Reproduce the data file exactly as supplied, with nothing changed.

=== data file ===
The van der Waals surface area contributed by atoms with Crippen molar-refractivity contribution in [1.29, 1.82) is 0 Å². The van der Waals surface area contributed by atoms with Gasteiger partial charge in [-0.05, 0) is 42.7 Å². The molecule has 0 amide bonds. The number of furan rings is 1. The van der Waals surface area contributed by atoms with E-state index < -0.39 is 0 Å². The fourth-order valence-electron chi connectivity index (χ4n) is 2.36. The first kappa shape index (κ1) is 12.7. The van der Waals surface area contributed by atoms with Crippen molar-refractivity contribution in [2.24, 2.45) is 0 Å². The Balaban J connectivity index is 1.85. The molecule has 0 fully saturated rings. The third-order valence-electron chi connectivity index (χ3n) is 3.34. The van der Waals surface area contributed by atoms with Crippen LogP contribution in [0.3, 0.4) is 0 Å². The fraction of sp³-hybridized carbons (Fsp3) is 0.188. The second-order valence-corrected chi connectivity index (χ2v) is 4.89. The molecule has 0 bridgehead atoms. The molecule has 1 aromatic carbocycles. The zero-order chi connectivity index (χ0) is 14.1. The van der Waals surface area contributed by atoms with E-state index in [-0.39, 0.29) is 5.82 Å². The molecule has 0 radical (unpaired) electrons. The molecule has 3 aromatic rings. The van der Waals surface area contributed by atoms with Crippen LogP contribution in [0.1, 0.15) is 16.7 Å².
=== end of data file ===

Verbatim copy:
The van der Waals surface area contributed by atoms with Crippen molar-refractivity contribution in [1.29, 1.82) is 0 Å². The van der Waals surface area contributed by atoms with Gasteiger partial charge in [-0.05, 0) is 42.7 Å². The molecule has 0 amide bonds. The number of furan rings is 1. The van der Waals surface area contributed by atoms with E-state index < -0.39 is 0 Å². The fourth-order valence-electron chi connectivity index (χ4n) is 2.36. The first kappa shape index (κ1) is 12.7. The van der Waals surface area contributed by atoms with Crippen molar-refractivity contribution in [2.24, 2.45) is 0 Å². The Balaban J connectivity index is 1.85. The molecule has 0 fully saturated rings. The third-order valence-electron chi connectivity index (χ3n) is 3.34. The van der Waals surface area contributed by atoms with Crippen LogP contribution in [0.3, 0.4) is 0 Å². The fraction of sp³-hybridized carbons (Fsp3) is 0.188. The second-order valence-corrected chi connectivity index (χ2v) is 4.89. The molecule has 0 bridgehead atoms. The molecule has 1 aromatic carbocycles. The zero-order chi connectivity index (χ0) is 14.1. The van der Waals surface area contributed by atoms with E-state index in [-0.39, 0.29) is 5.82 Å². The molecule has 0 radical (unpaired) electrons. The molecule has 3 aromatic rings. The van der Waals surface area contributed by atoms with Crippen LogP contribution in [0.1, 0.15) is 16.7 Å².